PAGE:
Serena Dyer, University of York, UK, ‘Dressing the Elite: Fashion, Intimacy and Business in Eighteenth-Century London and Yorkshire’
Between 1783 and 1785 Mrs Ann Charlton, a society milliner of Holles Street, London, kept up a regular and detailed correspondence with her client, Lady Sabine Winn of Nostell Priory in Yorkshire. This abundant collection of both written passages and sumptuous fabric and ribbon samples, provides a unique and unprecedented insight into fashion distribution amongst the provincial elite. This correspondence highlights the centrality of sociability and the season to the London fashion trade, the importance of Parisian business links, the complex network between manufacturer, retailer, the post trade and the client, and the relationship between female client and supplier.
The correspondence contains fashion news, pecuniary bargaining, offers of gifts, and discussion of personal health, combining intimate and personal details with the formalities of a professional relationship. These two vocabularies are continually at variance within the text of the letters, and are the consequence of a relationship which both transcends and abides by social boundaries. Neither friend nor servant, this singularly feminine association, maintained beyond Lady Sabine's move north, demonstrates both the mercantile methodology of an eighteenth-century businesswoman and the continued reliance of the provincial elite on London traders. Mrs Charlton's other clients included the infamous Countess of Strathmore, for whom she gave evidence at the trial of her husband. Her statement, which substantiated claims of domestic abuse, both physical and mental, as well as declaring the existence of unpaid bills, again merges the deeply personal with the pragmatism of business.
We can contrast these countrywide networks of fashion distribution with the records of bankrupt dressmakers and milliners based in York who were taken into debtors’ prison. The accounts of these failed local retail businesses demonstrate reliance on London and, in spite of the geographical proximity between retailer and client, a lack of the intimacy seen between Mrs Charlton and her clients. The unrivalled depth of the previously untapped evidence provided by Mrs Charlton and the failed York milliners facilitates a crucial step in developing our understanding of women in business, clothing retail and networks of distribution and consumption amongst the eighteenth-century elite.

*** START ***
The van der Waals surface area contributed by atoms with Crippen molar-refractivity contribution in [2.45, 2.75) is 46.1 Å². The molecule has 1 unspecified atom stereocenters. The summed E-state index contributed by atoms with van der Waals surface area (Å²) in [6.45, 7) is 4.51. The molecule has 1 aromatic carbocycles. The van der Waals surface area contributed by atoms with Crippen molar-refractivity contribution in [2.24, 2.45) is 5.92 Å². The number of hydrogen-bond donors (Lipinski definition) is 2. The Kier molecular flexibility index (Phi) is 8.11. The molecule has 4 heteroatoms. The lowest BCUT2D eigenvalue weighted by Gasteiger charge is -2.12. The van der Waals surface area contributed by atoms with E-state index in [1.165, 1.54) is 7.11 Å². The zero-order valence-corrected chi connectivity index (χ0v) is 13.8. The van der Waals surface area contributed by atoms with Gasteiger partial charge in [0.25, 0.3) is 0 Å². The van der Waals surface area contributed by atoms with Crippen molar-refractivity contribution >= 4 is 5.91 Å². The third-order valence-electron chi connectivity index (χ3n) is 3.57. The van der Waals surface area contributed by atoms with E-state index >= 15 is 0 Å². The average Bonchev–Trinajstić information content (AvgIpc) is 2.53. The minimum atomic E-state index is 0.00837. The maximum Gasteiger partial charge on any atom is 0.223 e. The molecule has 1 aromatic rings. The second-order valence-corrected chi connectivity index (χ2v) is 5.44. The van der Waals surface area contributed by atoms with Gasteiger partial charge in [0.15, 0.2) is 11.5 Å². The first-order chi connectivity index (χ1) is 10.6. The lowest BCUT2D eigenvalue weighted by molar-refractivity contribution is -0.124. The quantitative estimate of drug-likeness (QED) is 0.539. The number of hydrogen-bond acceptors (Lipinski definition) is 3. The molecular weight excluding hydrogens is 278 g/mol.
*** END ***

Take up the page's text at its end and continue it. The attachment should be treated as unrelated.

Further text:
Jon Stobart, University of Northampton, UK, ‘Buying Books: Networks, Knowledge and the Georgian Country House’
Luxury is central to the material culture of the country house and to many conceptualisations of the elite. Commentators from Adam Smith to Werner Sombart to Arjun Appadurai have distinguished luxury as a particular form of consumption, drawing a close link between luxury, status and honour. But luxury is a slippery and complex idea: a category that is contingent upon time and space, as well as culture and wealth. It links to public displays of wealth and status – and thus to the idea of positional goods used to distinguish elite groups – and to private pleasures of the mind and body. Books have long occupied a particular place in the pantheon of luxury goods. They fulfilled all of Appadurai’s register of consumption, being costly and often difficult to acquire; commanding semiotic virtuosity and specialised knowledge; and often being closely linked to the personality of the consumer. However, they were far from being straightforward luxuries, not least because different owners conceived and deployed their books in very different ways. For bibliophiles, the collection was all important and books were precious objects. Status came from owning rare volumes or first editions, and pleasure through possession rather than use. For the learned gentleman or antiquarian books were important as tools of learning: they represented the world of enlightenment understanding and were for reading. For others, books were about wealth and status: the library formed a forum for display, with the contents intended for show rather than consumption.